|★ HARDWARE ★ PERIPHERIQUES CPC - AUTRES ★ GIS - RED BOXES ★|
|RED BOXES: GIS is a box|Amstrad Computer User)||RED BOXES|Amstrad Action)|
Networks don't have to be a thing of the future — thanks to GIS Red Boxes. Rupert Goodwins reads between the lines. A longstanding dream of many technically inclined computer buffs has been home control - using a micro to run electrical appliances around the house.
While it's possible to do this by connecting everything up to special wires and leading these to the micro, this is obviously messy, time-consuming and inconvenient. But it's also feasable to send the control signals down the network that every home's got wired-in already - the mains.
Now a system is available for a number of micros, including Amstrad CPCs, that can control almost anything via the mains. It's called Red Boxes, and it comes from the people (mostly Chris Curry) who brought you the Acorn System 1, and the Atom. And they had something to do with the BBC Micro as well, before leaving Acorn to form GIS.
Red Boxes, as bought, are, er, red boxes. For your £139 you get three very red boxes with mains leads (red) and plugs (red) hanging off them. They're called Red Leader, Red One and Red Two. The mind biggies.
In reverse order, Red Two is a motion detector. Plug it into a wall socket, and if it subsequentially detects movement in its vicinity it informs on the fact by sending a signal down the mains. Red One has a 13 amp socket (red) which it switches on and off on receipt of the appropriate mains-bom message. And then there's Red Leader.
The attached computer acts as a terminal for setting up and programming only. Red Leader couldn't care less what computer it is, and once it has
Setting up is really easy. Plug Red Two in in the area to be watched, plug Red One in between some appliance you want to remotely control (I used a cassette player for this review, playing a little Bach) and the mains, and plug Red Leader into your Amstrad with the lead supplied.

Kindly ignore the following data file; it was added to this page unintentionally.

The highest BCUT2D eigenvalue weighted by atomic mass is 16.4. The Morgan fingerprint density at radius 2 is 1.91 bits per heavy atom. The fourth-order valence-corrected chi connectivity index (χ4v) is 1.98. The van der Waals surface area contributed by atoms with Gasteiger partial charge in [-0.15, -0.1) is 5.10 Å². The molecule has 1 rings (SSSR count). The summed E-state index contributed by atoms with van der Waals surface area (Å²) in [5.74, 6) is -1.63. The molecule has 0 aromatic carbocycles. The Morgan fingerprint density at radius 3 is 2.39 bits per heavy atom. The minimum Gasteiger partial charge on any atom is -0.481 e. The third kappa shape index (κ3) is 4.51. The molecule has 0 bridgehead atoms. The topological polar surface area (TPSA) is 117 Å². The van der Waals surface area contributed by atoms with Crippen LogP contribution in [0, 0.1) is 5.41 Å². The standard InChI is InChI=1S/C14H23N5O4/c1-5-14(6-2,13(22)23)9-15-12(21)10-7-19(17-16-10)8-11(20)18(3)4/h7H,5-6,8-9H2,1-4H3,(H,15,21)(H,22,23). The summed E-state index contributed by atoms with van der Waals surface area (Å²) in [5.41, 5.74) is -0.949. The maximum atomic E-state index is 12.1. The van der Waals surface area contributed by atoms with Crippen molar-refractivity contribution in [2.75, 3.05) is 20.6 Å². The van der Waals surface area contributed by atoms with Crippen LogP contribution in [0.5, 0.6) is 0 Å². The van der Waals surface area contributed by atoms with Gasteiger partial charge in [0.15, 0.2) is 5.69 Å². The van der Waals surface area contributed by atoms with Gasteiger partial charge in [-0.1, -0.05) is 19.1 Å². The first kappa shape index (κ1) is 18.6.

The control program displays a list of red boxes currently plugged into your system, whether they're on or off, what time they're set to go off (or on) at, and how long for. It also allows you to set Red Leader's internal clock, turn anything on or off, and also to link devices together (so the hall light always comes on when the hall people detector detects people).
All this is accomplished by simple single key command selection and typing in numbers where necessary. When you've finished sorting out the times for everything you can leave Red Leader to get on with it and unplug your computer.
But if you're really keen, and want to go to town on your house, there's Red Basic. Selecting Quit from the Red Control Program leaves you with a 1 prompt. From this you can write programs to suit your exact needs.
Red Basic is a bit like BBC Basic (funny, that), but with Amstrad-style EVERY commands to do repetitive functions. It can also react to messages coming in by a WHEN command, and commands the rest of the squadron by TELL. So a typical program to blast burglars with a bit of Bach is
10 WHEN 'ALARM* GOSUB BRANDEN:CONTINUE
Devices can be referenced by the name you give them, or the number between 0 and 9 Red Basic gives them when they're installed.
Programs can be saved to cassette or disc once finished, and in this and most other respects Red Basic has been well designed for the tasks it's likely to be put to. It's a bit tricky linking it to any of your computer's other functions, though. I tried to get my modem and Red Leader to work together (phone home and set the video...), but no dice.
Well read And now the documentation paragraph. Not a lot to say about the 50 page booklet, except that it's red and seems to cover everything with a fair amount of detail.
Bottom line time. Red Boxes appear to be a very good answer to the question "But what can you use a computer for". Once the gimmicky fun of using Arnold to turn on Sue Ellen has gone, the home security aspects are probably the most impressive, and likely to make Red leader pay its way.
Amstrad User February 1987
CPCrulez[Content Management System]
L'Amstrad CPC est une machine 8 bits à base d'un Z80 à 4MHz. Le premier de la gamme fut le CPC 464 en 1984, équipé d'un lecteur de cassettes intégré il se plaçait en concurrent du Commodore C64 beaucoup plus compliqué à utiliser et plus cher. Ce fut un réel succès et sorti cette même années le CPC 664 équipé d'un lecteur de disquettes trois pouces intégré. Sa vie fut de courte durée puisqu'en 1985 il fut remplacé par le CPC 6128 qui était plus compact, plus soigné et surtout qui avait 128Ko de RAM au lieu de 64Ko.